By Jeanne Sager
SULLIVAN COUNTY October 10, 2003 The Delaware River valley could become the next conduit for power-hungry New York.
A Canadian company has chosen the Norfolk Southern railroad tracks running through Sullivan County as its path to erect a high-capacity power line.
But local officials arent sure their plans will fit in with decades-old studies developed to protect the Delaware River corridor.
The high-voltage lines will connect New York Powers Marcy substation with Niagara Mohawks Edic and Porter substations as well as Consolidated Edisons substation in Manhattan and a Hudson substation in northeastern New Jersey.
The advantages are simple, said Pegasus Power President Richard Muddiman.
By connecting the lines, it will enable energy to flow between Quebec and Ontario, New York State, Pennsylvania, New Jersey and Maryland.
Muddiman said studies show residents will benefit from lower energy prices, increased reliability, even less air pollution. In fact, Pegasus literature about the proposal references the recent Northeast blackout, intimating the line might mitigate similar situations in the future.
The State of New York has a very irregular shape, Muddiman said, referencing the power grid. It all gets pinched down to Manhattan.
This is all about geography the geography of New York is such that it splits upstate New York from Manhattan.
For someone from Ontario, it might be as if they were two different states, he continued. There is an existing grid in New York that has been developed over 100 years.
And the Utica-to-Albany circuit is overloaded, and its causing imbalances.
Theres a huge public benefit that goes along with this, Muddiman added.
But do the benefits outweigh the effect the lines will have on the Upper Delaware Scenic and Recreational National Park in Sullivan County? After all, the railroad tracks and the potential power lines run the entire length of the park.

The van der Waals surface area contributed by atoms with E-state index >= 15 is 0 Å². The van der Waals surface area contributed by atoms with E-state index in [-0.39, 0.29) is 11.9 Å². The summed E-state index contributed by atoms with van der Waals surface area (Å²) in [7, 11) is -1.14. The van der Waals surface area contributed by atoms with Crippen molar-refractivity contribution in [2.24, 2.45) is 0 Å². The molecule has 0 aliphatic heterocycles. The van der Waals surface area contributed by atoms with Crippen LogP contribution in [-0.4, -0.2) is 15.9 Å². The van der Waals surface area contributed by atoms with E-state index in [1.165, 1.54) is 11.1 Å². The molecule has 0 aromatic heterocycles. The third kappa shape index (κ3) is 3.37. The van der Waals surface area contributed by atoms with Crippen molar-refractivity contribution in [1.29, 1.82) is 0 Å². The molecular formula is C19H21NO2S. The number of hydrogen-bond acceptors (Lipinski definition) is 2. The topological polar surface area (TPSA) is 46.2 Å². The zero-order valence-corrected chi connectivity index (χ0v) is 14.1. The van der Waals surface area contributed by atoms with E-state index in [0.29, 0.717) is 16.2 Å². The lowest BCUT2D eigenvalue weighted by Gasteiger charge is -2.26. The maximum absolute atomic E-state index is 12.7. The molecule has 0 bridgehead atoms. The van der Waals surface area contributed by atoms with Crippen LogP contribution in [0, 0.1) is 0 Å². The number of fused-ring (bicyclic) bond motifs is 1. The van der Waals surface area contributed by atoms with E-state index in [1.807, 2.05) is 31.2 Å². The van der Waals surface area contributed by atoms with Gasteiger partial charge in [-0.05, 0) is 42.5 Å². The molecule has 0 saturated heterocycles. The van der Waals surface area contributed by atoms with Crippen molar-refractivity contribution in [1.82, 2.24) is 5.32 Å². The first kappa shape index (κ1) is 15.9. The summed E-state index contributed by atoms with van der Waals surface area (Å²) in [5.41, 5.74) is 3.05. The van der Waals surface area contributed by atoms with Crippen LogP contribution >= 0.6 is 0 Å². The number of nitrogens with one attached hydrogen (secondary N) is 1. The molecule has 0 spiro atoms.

Officials at the Upper Delaware Council in Narrowsburg say the Pegasus plan is an incompatible use with the existing River Management Plan.
That plan, which has been followed for decades, was originally developed with the help of the National Park Service and falls under federal guidelines.
According to UDC Senior Resource Specialist Dave Soete, the plan restricts power lines to anything carrying less than 125 kilovolts.
The Pegasus project has a proposed voltage of 70,000 megawatts.
The problems arent only those delineated in the river management plan, Soete said.
Im sure it wouldnt be good for tourism, he added, surmising that folks on the river wont want to look up at huge electric poles jutting into the sky.
Soete has also seen through his research that property values along such projects have dropped 30 to 50 percent, and theres always a concern that a railroad accident might be compounded by the proximity of the power lines.
UDC Executive Director Bill Douglass has had some of his concerns assuaged through talks with Pegasus theyve recently pledged to put the lines underground to reduce the effect on the area.
But there are still a lot of questions on the table.
Theres not a whole lot of information out there about DC [direct current], Douglass said. Having a direct current is less of a health risk than AC [alternating current], and we think being buried would make it less of a health risk.
But theres not an awful lot of DC lines in North America, he continued. Were still looking.
The one thing people should be aware of is the length and breadth of the process, Douglass said.
Although everyone in the industry wants it done tomorrow, its going to take a long time.
Muddiman has pledged to complete environmental impact studies and hold public hearings in accordance with state mandates before moving ahead with the project.
Teshmont Consultants, the engineer for the entire project, has done 50 percent of the projects of this type in the entire world.
They seem to have a good track record, Douglass said. And [Pegasus] seems to have done their homework.
Its going to take a long time, but its here, and we need to deal with it.